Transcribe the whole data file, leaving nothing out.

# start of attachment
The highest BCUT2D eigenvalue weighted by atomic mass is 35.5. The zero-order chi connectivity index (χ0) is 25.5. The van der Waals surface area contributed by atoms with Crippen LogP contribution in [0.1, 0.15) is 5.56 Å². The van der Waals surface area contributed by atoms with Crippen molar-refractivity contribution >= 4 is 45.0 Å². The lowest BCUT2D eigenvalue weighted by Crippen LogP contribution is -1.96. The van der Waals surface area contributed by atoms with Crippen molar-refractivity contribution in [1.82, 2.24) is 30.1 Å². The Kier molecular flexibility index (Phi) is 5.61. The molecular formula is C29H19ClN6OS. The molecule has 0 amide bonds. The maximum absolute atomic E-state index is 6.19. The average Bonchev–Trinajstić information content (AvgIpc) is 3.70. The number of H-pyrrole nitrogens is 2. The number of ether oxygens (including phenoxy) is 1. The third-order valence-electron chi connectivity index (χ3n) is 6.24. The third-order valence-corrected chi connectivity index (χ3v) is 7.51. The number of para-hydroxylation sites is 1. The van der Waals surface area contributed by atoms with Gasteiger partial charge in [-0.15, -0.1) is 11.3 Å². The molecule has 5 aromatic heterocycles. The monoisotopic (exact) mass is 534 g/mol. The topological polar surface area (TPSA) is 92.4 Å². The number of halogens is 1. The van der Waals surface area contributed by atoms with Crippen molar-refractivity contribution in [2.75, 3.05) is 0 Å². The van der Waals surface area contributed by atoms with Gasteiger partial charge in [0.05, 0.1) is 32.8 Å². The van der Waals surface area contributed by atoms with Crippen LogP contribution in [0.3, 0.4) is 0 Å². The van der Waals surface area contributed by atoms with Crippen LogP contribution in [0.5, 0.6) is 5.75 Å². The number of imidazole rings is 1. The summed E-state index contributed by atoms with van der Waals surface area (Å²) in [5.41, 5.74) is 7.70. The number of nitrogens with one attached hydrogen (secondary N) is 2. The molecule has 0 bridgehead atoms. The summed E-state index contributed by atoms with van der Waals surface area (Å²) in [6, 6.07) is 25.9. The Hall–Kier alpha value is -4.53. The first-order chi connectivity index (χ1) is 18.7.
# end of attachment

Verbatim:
The highest BCUT2D eigenvalue weighted by atomic mass is 35.5. The zero-order chi connectivity index (χ0) is 25.5. The van der Waals surface area contributed by atoms with Crippen LogP contribution in [0.1, 0.15) is 5.56 Å². The van der Waals surface area contributed by atoms with Crippen molar-refractivity contribution >= 4 is 45.0 Å². The lowest BCUT2D eigenvalue weighted by Crippen LogP contribution is -1.96. The van der Waals surface area contributed by atoms with Crippen molar-refractivity contribution in [1.82, 2.24) is 30.1 Å². The Kier molecular flexibility index (Phi) is 5.61. The molecular formula is C29H19ClN6OS. The molecule has 0 amide bonds. The maximum absolute atomic E-state index is 6.19. The average Bonchev–Trinajstić information content (AvgIpc) is 3.70. The number of H-pyrrole nitrogens is 2. The number of ether oxygens (including phenoxy) is 1. The third-order valence-electron chi connectivity index (χ3n) is 6.24. The third-order valence-corrected chi connectivity index (χ3v) is 7.51. The number of para-hydroxylation sites is 1. The van der Waals surface area contributed by atoms with Gasteiger partial charge in [-0.15, -0.1) is 11.3 Å². The molecule has 5 aromatic heterocycles. The monoisotopic (exact) mass is 534 g/mol. The topological polar surface area (TPSA) is 92.4 Å². The number of halogens is 1. The van der Waals surface area contributed by atoms with Crippen molar-refractivity contribution in [2.75, 3.05) is 0 Å². The van der Waals surface area contributed by atoms with Gasteiger partial charge in [0.05, 0.1) is 32.8 Å². The van der Waals surface area contributed by atoms with Crippen LogP contribution in [0.3, 0.4) is 0 Å². The van der Waals surface area contributed by atoms with Crippen LogP contribution in [0.5, 0.6) is 5.75 Å². The number of imidazole rings is 1. The summed E-state index contributed by atoms with van der Waals surface area (Å²) in [5.41, 5.74) is 7.70. The number of nitrogens with one attached hydrogen (secondary N) is 2. The molecule has 0 bridgehead atoms. The summed E-state index contributed by atoms with van der Waals surface area (Å²) in [6, 6.07) is 25.9. The Hall–Kier alpha value is -4.53. The first-order chi connectivity index (χ1) is 18.7.